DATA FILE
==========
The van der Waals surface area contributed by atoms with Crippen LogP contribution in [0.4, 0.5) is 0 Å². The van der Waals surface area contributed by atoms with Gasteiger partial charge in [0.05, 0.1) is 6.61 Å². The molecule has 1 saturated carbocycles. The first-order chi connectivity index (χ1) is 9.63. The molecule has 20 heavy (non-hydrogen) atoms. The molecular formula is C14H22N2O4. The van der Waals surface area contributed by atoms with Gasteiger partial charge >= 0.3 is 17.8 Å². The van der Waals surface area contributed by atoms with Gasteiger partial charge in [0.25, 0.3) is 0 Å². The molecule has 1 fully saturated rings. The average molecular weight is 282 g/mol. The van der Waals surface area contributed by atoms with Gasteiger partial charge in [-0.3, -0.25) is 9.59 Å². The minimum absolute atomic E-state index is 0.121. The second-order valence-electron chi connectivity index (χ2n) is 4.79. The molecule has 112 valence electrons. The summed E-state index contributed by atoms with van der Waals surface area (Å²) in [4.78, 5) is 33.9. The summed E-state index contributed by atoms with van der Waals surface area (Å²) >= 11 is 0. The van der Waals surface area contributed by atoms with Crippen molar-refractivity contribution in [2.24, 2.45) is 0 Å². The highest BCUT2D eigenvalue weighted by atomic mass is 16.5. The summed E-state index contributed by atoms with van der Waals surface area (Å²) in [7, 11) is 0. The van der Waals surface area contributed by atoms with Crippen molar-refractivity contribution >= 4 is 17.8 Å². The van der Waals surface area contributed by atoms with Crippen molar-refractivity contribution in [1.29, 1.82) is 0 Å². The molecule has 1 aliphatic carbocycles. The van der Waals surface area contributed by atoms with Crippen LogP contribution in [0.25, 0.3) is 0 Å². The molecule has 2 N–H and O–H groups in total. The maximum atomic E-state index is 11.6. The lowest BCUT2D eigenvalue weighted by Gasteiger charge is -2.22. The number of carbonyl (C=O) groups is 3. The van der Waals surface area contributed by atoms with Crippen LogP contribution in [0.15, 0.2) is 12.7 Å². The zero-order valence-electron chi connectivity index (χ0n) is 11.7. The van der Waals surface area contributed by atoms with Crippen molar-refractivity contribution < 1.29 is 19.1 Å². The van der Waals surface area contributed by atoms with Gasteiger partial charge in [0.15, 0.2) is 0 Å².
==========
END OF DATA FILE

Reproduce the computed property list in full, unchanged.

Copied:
The van der Waals surface area contributed by atoms with Crippen LogP contribution in [0.4, 0.5) is 0 Å². The van der Waals surface area contributed by atoms with Gasteiger partial charge in [0.05, 0.1) is 6.61 Å². The molecule has 1 saturated carbocycles. The first-order chi connectivity index (χ1) is 9.63. The molecule has 20 heavy (non-hydrogen) atoms. The molecular formula is C14H22N2O4. The van der Waals surface area contributed by atoms with Gasteiger partial charge >= 0.3 is 17.8 Å². The van der Waals surface area contributed by atoms with Gasteiger partial charge in [0.25, 0.3) is 0 Å². The molecule has 1 fully saturated rings. The average molecular weight is 282 g/mol. The van der Waals surface area contributed by atoms with Gasteiger partial charge in [-0.3, -0.25) is 9.59 Å². The minimum absolute atomic E-state index is 0.121. The second-order valence-electron chi connectivity index (χ2n) is 4.79. The molecule has 112 valence electrons. The summed E-state index contributed by atoms with van der Waals surface area (Å²) in [4.78, 5) is 33.9. The summed E-state index contributed by atoms with van der Waals surface area (Å²) >= 11 is 0. The van der Waals surface area contributed by atoms with Crippen molar-refractivity contribution in [2.24, 2.45) is 0 Å². The highest BCUT2D eigenvalue weighted by atomic mass is 16.5. The summed E-state index contributed by atoms with van der Waals surface area (Å²) in [7, 11) is 0. The van der Waals surface area contributed by atoms with Crippen molar-refractivity contribution >= 4 is 17.8 Å². The van der Waals surface area contributed by atoms with Crippen molar-refractivity contribution in [1.29, 1.82) is 0 Å². The molecule has 1 aliphatic carbocycles. The van der Waals surface area contributed by atoms with Crippen LogP contribution in [0.25, 0.3) is 0 Å². The molecule has 2 N–H and O–H groups in total. The maximum atomic E-state index is 11.6. The lowest BCUT2D eigenvalue weighted by Gasteiger charge is -2.22. The number of carbonyl (C=O) groups is 3. The van der Waals surface area contributed by atoms with Crippen LogP contribution in [0.15, 0.2) is 12.7 Å². The zero-order valence-electron chi connectivity index (χ0n) is 11.7. The van der Waals surface area contributed by atoms with Crippen molar-refractivity contribution < 1.29 is 19.1 Å². The van der Waals surface area contributed by atoms with Gasteiger partial charge in [0.15, 0.2) is 0 Å².